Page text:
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Russian Lawmakers Say 'Nyet' to Foreign Speech in Workplace

FILE- Leader of the Liberal Democratic Party Vladimir Zhirinovsky, right, passes documents to then-President-elect Vladimir Putin, Russian State Duma, Moscow, April 11, 2012.
FILE- Leader of the Liberal Democratic Party Vladimir Zhirinovsky, right, passes documents to then-President-elect Vladimir Putin, Russian State Duma, Moscow, April 11, 2012.
Nationalist lawmakers want to ban foreign languages at the workplace — a rule that would leave some foreigners speechless, from menial laborers from former Soviet states to Western business executives in suits and ties.
Two deputies from flamboyant ultranationalist Vladimir Zhirinovsky's party introduced a bill on Thursday that would bar Russians and foreigners from speaking foreign languages on the job during working hours, state-run RIA news agency reported.
It cited a summary of the proposal as saying that many foreigners do not know Russian and “speak amongst themselves in their own language at the workplace during work hours, which makes the native [Russian] population indignant.”
That explanation suggested the bill is aimed mainly to control the speech of migrant workers from former Soviet republics of Central Asia and the Caucasus, whose growing presence in Russia has led to ethnic tension.
Some Russians accuse migrants of a lack of respect for Russian culture and say they should assimilate or leave.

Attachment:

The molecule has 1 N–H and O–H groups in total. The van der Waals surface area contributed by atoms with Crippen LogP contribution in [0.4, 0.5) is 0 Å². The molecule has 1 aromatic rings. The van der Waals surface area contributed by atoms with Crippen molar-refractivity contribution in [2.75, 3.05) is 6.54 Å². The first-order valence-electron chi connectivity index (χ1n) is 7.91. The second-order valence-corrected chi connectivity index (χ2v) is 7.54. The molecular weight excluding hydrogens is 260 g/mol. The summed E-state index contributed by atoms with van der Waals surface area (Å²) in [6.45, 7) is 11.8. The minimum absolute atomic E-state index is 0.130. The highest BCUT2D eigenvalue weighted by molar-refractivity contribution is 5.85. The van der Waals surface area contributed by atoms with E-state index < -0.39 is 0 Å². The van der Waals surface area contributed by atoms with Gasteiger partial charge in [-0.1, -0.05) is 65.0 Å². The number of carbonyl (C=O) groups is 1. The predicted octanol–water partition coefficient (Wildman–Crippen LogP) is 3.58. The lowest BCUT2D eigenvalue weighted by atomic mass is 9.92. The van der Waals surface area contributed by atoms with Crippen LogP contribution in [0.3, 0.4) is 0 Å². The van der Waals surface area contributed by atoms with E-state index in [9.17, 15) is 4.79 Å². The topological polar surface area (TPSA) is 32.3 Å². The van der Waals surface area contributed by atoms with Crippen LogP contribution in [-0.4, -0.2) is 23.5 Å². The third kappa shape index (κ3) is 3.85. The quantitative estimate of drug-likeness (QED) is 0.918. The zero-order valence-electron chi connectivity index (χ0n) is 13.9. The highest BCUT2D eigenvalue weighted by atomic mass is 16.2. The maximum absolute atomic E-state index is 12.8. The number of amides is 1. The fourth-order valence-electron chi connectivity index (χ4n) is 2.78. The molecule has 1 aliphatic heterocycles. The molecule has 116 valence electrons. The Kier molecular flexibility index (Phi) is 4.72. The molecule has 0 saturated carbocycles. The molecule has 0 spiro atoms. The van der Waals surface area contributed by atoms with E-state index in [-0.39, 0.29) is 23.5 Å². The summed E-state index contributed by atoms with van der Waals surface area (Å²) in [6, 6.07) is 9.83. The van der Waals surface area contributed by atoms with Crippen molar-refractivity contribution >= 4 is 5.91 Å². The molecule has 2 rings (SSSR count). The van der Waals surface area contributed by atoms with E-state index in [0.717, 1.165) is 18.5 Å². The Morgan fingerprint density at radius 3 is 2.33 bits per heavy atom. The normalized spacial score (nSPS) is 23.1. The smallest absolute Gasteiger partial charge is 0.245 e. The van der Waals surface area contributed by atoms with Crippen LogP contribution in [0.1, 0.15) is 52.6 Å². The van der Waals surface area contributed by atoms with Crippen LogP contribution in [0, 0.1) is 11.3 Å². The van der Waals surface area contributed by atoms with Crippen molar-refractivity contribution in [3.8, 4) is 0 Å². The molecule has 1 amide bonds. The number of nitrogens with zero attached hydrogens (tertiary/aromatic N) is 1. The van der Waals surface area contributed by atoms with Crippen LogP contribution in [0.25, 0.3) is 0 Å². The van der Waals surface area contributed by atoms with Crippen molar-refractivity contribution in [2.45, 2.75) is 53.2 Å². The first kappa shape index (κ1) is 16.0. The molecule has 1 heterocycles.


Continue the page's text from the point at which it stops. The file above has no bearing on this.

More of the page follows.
Mindful of those opinions, President Vladimir Putin promised in a state-of-the-nation speech on Thursday to tighten control over labor migration, but he also said Russia must not undermine ties with the ex-Soviet states.
The concern about damaging relations with Moscow's closest geopolitical allies suggests the proposal is unlikely to pass in its present form. It would be seen by some in the West as draconian, casting further chill on Russia's investment climate.
Parliament is dominated by the United Russia party, which is loyal to Putin. Zhirinovsky and his misleadingly named Liberal Democratic Party, LDPR, support most Kremlin initiatives.
They sometimes produce initiatives that reflect popular opinion in exaggerated form, but which can then be repackaged in more acceptable terms and made into law.

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Comment Sorting
by: Gennady from: Russia, Volga Region
December 12, 2013 8:10 PM
I wonder, if it should be a legislative initiative elsewhere in the global world. It's common cultural practice to speak the language understood by all attendees. Really, any Russian will feel disadvantaged when unskilled, usually illegal migrants, ignore them and speak their local language while lacking respect for Russian culture and those people present at the site.
In Response

by: Anatoliy from: NY
December 13, 2013 1:27 PM
Why people love USA - people respect one other . In Russia disrespect to everyone ...

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